On another day we decided to concentrate on my mother’s family, LAGIEWCZYK who hailed from the Parish of Marzenin. We drove to the Church and had a look at the grounds and inside the church which was just beautiful and very ornate. This is where my parents were married in June 1945.
Again, another irate Priest who made us stand outside in the rain, waiting for him to finish his ‘important’ meeting. When we went inside his whole demeanour changed and he began searching earnestly in his parish registers for the family I was seeking. I wanted to verify my grandparent’s marriage date, but unfortunately for me, the whole year that I was seeking had been torn out of the parish register!!! The Priest was nonchalant about it, saying that at times whole registers had been lost as during the War winters, the Germans used anything they could find to put in the fire to keep them warm. I was horrified! Had I come all this way across the seas to be confronted by this? Panic started to set in and realisation of War had again become a stark reality in my search.
I think Zenon could see the panic in my face and he suggested we now go to the Civil Registry Office in Sedziejowice to see if they may have a copy of the parish register for that period of time. Zenon then also explained to me that two copies of a parish register are always kept, so there was still a chance…
Luckily for us, the lady at the Civil Registry Office in Sedziejowice was the friendliest one we had encountered. Luck (or something) was on my side as she pulled out the parish register I was seeking and even allowed us to take a photo of it! She also found my mother’s birth and her siblings and also searched other years to see if my grandmother had given birth to more children I was not aware of. She let us photograph each birth, death and marriage that we found on that day and I will always remember this lady with great warmth and affection. My research was finally back on track!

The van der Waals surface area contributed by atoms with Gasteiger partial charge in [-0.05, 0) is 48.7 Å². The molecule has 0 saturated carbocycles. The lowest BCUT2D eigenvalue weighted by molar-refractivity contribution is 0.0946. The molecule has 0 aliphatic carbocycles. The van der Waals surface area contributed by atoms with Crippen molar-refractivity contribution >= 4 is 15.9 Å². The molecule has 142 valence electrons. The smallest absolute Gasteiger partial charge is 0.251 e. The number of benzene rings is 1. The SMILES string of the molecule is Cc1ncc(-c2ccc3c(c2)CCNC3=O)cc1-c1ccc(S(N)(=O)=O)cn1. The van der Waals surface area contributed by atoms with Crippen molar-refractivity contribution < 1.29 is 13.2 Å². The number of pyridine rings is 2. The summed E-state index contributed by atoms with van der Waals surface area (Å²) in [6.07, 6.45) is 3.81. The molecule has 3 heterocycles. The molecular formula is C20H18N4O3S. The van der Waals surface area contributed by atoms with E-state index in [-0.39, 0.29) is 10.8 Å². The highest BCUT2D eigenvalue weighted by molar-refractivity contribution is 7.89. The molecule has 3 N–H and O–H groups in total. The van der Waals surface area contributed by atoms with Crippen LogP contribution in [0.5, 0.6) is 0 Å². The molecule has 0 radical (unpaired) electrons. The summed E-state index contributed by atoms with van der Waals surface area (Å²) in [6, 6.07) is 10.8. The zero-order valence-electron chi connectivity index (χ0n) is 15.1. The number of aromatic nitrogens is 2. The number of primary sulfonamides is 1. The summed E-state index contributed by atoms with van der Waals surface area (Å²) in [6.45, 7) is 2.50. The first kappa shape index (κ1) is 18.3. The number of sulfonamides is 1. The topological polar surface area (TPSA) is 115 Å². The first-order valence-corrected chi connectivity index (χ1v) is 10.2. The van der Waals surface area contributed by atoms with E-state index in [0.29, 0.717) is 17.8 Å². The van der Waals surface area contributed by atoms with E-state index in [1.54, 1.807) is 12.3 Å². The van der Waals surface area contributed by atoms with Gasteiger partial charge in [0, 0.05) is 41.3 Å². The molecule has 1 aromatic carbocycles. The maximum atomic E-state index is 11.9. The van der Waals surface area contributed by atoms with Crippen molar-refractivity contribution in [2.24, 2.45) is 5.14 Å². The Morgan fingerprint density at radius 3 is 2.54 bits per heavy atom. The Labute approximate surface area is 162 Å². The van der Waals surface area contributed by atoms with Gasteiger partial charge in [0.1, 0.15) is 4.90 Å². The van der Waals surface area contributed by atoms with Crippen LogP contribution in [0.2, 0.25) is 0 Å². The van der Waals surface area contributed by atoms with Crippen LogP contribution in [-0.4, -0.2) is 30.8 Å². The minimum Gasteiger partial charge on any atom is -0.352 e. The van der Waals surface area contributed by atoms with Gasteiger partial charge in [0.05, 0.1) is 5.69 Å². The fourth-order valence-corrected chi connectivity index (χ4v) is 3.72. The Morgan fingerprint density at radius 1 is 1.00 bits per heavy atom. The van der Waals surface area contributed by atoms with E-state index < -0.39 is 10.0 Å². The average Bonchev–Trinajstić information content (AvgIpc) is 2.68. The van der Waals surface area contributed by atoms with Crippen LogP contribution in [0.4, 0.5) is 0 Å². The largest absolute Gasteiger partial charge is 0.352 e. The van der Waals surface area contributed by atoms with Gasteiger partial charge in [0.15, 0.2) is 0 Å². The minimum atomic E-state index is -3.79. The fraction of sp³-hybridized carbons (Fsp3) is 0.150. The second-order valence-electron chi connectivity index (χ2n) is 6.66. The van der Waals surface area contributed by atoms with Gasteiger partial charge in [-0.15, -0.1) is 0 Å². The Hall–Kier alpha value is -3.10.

Zenon later transcribed the parish registers we had photographed into English for which I am extremely grateful for. My Polish is not THAT good and my Russian is non-existent!
We then travelled to the local cemetery where I showed him the grave of my grandparents and Aunt. My sister and cousin were also with us this day to help out. We split up into groups and spent some time walking around the cemetery, looking for the Lagiewczyk name on headstones. Unfortunately we could not find any matching surnames but there were some beautiful graves and statues around the grounds.
My sister had never seen her original birth certificate in her lifetime. When she needed identification she always had to use her Australian naturalisation certificate to prove who she was. Zenon and I decided to surprise her and took a trip to Kolumna where she had been born and went to the Civil Registry Office there where the lady showed Grace her birth in the records and then typed it up for her. The look on my sister’s face was priceless! I think she finally felt like she had a real identity!